Chronic renal failure

Chronic renal failure is the progressive deterioration of glomerular filtration rate below 60mil/min, which results in retention of urea and nitrogen products. This process alters the hydroelectrolyte and acid-base balance. In addition, there is a decrease in the production of hormones such as erythropoietin and vitamin D, as a consequence of the rapid loss of the kidneys’ ability to eliminate waste products.

Causes and symptoms

The most frequent causes of chronic renal failure are other diseases. These are, in order of frequency, diabetes mellitus, arterial hypertension, glomerular diseases and genetic causes.

Clinically, chronic renal failure may go unnoticed until very advanced stages of the disease, hence the importance of early diagnosis. The disease may manifest with new-onset hypertension, bloody urine, swelling of the hands and feet, fatigue or increased nighttime urination frequency. Symptoms of chronic renal failure also include decreased or absent urine output, loss of appetite, nausea and vomiting.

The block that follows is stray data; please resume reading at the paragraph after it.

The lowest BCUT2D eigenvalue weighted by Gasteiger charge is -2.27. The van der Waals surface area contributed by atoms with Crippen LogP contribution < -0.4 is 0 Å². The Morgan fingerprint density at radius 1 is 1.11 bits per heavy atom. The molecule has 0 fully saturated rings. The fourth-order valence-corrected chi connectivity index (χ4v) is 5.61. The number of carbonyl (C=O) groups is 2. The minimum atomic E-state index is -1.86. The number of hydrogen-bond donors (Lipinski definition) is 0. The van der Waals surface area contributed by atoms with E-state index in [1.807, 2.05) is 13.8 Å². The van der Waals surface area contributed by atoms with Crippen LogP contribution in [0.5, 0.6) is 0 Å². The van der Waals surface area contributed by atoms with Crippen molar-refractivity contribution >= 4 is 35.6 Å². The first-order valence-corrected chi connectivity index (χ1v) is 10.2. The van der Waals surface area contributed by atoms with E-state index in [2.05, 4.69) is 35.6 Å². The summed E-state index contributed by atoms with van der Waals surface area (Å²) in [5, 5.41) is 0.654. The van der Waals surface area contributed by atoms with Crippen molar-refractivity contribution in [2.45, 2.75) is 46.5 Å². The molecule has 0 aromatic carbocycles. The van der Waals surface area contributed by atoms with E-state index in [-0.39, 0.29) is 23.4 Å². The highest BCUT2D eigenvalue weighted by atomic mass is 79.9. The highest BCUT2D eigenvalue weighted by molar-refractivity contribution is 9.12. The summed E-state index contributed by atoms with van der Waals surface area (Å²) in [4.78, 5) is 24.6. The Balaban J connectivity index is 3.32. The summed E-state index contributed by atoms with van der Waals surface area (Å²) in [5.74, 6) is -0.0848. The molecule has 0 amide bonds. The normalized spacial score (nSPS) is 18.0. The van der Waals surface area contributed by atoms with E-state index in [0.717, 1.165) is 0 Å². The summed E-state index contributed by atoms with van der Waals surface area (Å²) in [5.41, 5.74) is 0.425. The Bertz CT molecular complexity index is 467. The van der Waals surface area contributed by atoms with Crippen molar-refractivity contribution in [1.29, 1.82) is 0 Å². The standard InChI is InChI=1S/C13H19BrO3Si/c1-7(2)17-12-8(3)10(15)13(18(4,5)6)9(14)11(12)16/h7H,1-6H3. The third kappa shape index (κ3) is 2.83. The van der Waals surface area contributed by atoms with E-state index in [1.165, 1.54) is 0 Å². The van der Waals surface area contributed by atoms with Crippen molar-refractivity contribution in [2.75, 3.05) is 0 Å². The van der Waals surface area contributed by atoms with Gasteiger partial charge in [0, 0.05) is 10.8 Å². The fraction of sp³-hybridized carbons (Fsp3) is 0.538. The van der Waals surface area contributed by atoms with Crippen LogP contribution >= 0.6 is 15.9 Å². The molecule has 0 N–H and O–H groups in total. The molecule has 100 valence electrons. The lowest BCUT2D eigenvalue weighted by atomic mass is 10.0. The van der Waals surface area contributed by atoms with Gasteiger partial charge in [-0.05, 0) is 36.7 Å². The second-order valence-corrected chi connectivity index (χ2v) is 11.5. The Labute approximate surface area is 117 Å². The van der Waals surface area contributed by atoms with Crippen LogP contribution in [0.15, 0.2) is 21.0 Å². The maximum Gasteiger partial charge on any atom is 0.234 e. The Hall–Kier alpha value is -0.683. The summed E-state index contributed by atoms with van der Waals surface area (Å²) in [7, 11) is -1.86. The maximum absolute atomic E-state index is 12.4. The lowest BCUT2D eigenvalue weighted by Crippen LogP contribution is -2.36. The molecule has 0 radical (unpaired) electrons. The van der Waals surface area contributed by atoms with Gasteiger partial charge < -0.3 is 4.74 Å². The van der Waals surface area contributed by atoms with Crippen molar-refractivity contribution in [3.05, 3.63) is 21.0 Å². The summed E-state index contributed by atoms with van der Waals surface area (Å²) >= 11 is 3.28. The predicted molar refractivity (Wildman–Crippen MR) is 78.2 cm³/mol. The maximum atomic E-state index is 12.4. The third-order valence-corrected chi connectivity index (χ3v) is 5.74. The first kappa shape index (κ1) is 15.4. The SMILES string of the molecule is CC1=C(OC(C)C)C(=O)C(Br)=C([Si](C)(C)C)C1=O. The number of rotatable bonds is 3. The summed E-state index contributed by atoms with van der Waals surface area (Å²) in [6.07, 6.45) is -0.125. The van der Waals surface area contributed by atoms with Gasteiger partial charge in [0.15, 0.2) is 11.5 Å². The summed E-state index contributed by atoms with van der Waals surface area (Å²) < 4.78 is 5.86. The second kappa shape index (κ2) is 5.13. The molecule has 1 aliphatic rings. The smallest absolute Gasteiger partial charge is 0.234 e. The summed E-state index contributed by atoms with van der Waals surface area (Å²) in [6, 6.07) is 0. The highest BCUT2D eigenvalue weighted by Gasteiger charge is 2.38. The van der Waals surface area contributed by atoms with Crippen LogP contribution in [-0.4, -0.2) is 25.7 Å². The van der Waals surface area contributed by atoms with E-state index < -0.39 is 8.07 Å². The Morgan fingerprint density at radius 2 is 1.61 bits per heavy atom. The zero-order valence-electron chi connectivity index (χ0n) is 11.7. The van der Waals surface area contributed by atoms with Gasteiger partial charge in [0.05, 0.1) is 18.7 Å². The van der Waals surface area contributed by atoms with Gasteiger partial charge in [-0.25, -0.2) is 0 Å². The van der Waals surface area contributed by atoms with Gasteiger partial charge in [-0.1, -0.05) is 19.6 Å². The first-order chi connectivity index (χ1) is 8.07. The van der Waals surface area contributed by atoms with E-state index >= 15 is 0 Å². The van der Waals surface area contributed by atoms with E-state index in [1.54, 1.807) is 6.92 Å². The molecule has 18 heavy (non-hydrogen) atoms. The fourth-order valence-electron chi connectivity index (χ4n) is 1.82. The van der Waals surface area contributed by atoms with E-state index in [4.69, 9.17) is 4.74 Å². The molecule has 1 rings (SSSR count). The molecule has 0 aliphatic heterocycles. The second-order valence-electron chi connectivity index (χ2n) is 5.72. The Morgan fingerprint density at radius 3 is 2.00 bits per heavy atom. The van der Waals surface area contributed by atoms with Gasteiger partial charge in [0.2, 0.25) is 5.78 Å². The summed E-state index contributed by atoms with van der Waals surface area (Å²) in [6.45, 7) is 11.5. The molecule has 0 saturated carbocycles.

The best treatment for this disease is none other than prevention. The patient should avoid and treat diabetes, obesity or hypertension. Each cause has a specific treatment, so diagnosis is essential. If left untreated, the consequences can be severe loss of renal function. At this point, treatment must be considered to replace renal function by means of renal transplantation or dialysis.